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  1. https://www.history.com/news/all-about-apples
  2. Clayton P Health Defence, 2nd edn, Accelerated Learning Systems Ltd, 2004, Aylesbury, pp. 82; 107
  3. https://nutritionfacts.org/video/for-flavonoid-benefits-dont-peel-apples/
  4. https://www.frontiersin.org/articles/10.3389/fmicb.2019.01629/full
  5. Clayton P Health Defence, 2nd edn, Accelerated Learning Systems Ltd, 2004, Aylesbury, p. 89
  6. https://britishapplesandpears.co.uk/wp-content/uploads/2019/03/Tom_Sanders_-_Apple_Health_Review.pdf
  7. Boyer J, Rui HL Apple phytochemicals and their health benefits; http://www.ncbi.nlm.nih.gov
  8. https://nutritionfacts.org/video/apple-peels-put-to-the-test-for-chronic-joint-pain/

PS. The amateurish illustrations are my own and have not been nicked from anywhere, promise 🙂

Why You Should Never Stop Moving

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“Training gives us an outlet for suppressed energies created by stress and thus tones the spirit just as exercise conditions the body.” Arnold Schwarzenegger

We live longer than ever before. Gone are the days when people in their fifties or sixties were considered old. Mind you, to anyone below twenty, forty-odd probably seems ancient.

You’d think living longer is good news. And I think it is. But not if those extra years are spent living with poor health, whether mental or physical. Granted, some things, like your genetic makeup, you don’t have much say over. Although there is some science turning that on its head, too.

But some things you can control: the food you eat, whether you exercise or not, getting enough sleep, and learning to take a more balanced view on life. Yes, I know: not always easy. And none of these are guarantees for long, disease-free lives.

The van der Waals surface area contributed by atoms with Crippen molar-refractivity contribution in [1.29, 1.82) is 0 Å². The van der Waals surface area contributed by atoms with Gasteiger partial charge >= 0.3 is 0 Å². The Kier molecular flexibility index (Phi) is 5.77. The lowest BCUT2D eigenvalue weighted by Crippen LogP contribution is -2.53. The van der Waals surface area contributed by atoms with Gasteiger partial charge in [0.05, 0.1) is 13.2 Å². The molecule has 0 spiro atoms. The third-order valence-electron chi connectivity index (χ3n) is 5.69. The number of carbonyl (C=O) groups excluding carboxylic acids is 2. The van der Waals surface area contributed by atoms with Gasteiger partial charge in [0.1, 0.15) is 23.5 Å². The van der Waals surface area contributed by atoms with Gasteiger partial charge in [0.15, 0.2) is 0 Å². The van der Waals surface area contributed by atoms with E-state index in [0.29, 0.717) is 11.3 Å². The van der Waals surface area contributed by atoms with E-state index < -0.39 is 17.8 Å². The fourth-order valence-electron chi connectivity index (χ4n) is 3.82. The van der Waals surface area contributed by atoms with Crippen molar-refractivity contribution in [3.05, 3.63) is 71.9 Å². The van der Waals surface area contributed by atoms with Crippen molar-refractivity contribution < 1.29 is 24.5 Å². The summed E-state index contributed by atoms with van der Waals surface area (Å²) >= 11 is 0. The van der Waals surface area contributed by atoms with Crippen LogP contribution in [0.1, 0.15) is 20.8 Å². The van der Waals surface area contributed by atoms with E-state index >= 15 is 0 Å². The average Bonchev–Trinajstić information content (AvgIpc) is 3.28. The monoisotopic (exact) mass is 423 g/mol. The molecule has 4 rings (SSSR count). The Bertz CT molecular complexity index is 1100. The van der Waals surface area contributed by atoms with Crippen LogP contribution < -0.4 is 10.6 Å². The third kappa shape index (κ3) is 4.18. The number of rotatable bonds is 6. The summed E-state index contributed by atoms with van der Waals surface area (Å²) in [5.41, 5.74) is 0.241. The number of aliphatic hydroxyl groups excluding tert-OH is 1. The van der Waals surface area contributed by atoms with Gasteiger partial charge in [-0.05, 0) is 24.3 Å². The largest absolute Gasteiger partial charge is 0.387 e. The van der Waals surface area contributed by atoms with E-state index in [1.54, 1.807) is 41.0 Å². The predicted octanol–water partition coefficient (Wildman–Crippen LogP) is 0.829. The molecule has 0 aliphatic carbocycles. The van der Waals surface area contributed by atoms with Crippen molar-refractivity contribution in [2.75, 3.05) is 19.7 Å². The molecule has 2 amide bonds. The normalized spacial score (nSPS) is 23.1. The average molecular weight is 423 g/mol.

But they can help to increase your chances of living a healthier and more stress-free life as you get older. And if illness and disability does strike, with a healthier and more nourished body and mind, you are more likely to be able to deal with whatever challenge comes your way.

Take exercise. It doesn’t have to mean joining a gym, if that’s not your thing. There’s shedloads of evidence that walking, for example, is hugely beneficial, not just for physical health but for mental wellbeing, too. In fact, regular walking can even enhance your cognitive skills. What’s not to like?

bicycle-biker-biking-1548771

A year ago I bought myself a road bike. Mainly because I was getting peeved with public transport (I don’t drive.). Over the years, I must have spent many hours at stations and bus stops waiting for delayed buses/trains, whilst paying for the privilege. No more.

In the last twelve months, I’ve cycled to work on average two to three times a week (about 8 miles or 12 kilometres each way). And it makes me feel good whilst doing me good. And the sense of freedom I get is priceless.

And when everyone else is stuck in traffic (which happens a lot in these parts), there I am, whizzing past in my Hi-Viz gear with a slightly smug grin on my face.

The point is, I’ve found something that works for me. And you have to do the same. If you don’t enjoy it, chances are you won’t stick with it for long. So find something that makes you look forward to doing it. Whatever it is. I know I look forward to getting on my bike tomorrow.

Use your own home as your private gym. You don’t need special equipment. Or fancy clothing. Tins of tomatoes can double up as dumbbells. Use the edge of a chair to do tricep dips. Or spend a few minutes marching on the spot, just long enough to get your heart rate up.

I brush my teeth standing one-legged, just to practice my balance. Sometimes I’ll do squats. No doubt a funny sight but, hey, it works for me.